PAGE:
Our View

Reverse 911 makes sense

A proposal to implement a "reverse 911" system in Old Bridge is something that other municipal governing bodies may want to consider pursuing for their own communities.

The idea of having an emergency notification system in this post-9/11 world makes sense for any municipality, especially those that are in close proximity to New York City, which has unfortunately become a target for terrorism.

The system would provide assistance during potential emergency situations that existed even before the term "bioterrorism" became a household word. It can alert residents about missing persons, about a major crime, or give instructions regarding evacuation routes in the event of a flood or other disaster.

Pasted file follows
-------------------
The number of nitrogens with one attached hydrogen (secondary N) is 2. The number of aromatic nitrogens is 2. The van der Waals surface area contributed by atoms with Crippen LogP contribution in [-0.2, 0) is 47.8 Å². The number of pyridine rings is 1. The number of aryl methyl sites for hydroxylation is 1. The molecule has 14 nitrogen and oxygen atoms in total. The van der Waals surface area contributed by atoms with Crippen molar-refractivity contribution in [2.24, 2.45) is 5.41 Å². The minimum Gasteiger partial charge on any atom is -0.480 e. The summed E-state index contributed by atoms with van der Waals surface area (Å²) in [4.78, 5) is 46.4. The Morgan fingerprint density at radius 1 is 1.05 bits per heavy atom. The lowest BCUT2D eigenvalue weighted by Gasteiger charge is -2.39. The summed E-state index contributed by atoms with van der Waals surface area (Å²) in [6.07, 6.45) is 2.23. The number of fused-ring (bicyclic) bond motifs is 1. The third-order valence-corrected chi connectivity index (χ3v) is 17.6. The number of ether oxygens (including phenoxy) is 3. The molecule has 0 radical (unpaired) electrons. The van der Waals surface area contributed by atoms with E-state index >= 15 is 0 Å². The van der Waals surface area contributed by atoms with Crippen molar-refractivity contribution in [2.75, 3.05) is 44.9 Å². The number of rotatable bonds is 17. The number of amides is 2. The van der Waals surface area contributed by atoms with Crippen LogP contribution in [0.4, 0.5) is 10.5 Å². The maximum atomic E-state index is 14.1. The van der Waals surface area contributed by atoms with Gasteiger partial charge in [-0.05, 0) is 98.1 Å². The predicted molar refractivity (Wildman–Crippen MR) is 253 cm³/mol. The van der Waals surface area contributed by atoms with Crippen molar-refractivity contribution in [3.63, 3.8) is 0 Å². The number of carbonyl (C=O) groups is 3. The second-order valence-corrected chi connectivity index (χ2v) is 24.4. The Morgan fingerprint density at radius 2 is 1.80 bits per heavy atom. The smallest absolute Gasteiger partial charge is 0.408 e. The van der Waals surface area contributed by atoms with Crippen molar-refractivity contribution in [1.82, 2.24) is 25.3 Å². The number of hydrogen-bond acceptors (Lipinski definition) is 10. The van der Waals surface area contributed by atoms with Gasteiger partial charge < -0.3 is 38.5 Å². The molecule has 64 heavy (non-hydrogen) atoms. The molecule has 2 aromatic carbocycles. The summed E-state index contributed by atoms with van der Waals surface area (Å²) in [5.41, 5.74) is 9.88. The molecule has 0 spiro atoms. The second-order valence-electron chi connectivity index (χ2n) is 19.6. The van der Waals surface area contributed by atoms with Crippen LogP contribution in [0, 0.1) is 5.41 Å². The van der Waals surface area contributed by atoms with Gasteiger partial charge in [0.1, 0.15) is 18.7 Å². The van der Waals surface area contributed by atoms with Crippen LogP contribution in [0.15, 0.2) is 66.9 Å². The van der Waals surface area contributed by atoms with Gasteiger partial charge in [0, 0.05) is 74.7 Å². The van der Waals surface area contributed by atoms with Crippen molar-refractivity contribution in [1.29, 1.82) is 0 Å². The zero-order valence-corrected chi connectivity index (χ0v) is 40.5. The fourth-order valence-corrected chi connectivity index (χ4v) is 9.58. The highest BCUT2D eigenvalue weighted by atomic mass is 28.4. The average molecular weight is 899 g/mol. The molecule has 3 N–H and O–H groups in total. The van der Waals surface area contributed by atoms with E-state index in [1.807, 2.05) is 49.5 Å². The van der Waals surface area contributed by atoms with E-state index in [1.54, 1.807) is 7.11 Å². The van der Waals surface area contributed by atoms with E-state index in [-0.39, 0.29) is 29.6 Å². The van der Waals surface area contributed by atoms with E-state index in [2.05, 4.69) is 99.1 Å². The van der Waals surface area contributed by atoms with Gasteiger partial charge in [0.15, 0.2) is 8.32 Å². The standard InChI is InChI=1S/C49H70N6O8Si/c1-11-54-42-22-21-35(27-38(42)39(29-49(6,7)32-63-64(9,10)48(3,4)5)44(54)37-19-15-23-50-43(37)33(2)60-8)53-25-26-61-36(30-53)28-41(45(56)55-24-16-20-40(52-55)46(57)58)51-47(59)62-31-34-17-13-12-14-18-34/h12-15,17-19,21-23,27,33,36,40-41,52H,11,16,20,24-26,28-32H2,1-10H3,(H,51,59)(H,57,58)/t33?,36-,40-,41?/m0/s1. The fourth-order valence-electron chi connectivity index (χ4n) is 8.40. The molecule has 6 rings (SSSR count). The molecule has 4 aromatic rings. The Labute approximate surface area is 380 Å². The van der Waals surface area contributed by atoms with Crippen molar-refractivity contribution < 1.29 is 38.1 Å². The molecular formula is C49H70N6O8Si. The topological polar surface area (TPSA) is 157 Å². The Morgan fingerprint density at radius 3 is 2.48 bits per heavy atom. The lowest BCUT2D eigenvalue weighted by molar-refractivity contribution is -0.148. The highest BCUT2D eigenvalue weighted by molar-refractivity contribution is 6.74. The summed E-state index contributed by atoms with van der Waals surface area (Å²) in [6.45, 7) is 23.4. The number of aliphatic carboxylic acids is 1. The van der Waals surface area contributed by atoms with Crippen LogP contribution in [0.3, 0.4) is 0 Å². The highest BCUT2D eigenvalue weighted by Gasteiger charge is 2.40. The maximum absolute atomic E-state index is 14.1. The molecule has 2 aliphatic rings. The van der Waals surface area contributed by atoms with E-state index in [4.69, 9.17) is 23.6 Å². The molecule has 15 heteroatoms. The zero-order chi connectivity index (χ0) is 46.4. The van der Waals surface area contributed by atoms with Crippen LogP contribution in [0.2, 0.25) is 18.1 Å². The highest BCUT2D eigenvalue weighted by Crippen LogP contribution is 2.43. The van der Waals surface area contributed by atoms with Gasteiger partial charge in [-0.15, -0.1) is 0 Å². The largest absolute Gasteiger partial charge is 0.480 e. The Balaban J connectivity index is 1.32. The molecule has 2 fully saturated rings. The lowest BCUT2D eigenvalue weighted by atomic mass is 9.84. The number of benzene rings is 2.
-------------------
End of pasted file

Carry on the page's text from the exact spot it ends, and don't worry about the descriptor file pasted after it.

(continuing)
In fact, in cases where the police would field questions by residents — such as the recent Staten Island barge explosion, which many initially feared was no accident -— the system can be useful for dispersing information townwide, and allaying fears.

It’s a program that has been discussed by various levels of government for years, but its usefulness is now more apparent than ever.

Reverse 911 is a relatively inexpensive endeavor — Old Bridge estimates spending $68,000 in start-up costs and $10,000 a year thereafter — and would be maintained and operated by the police.

With the safety of residents in mind, we would encourage municipal officials to consider following in Old Bridge’s path and approving a system like the one it is expected to implement in the coming weeks.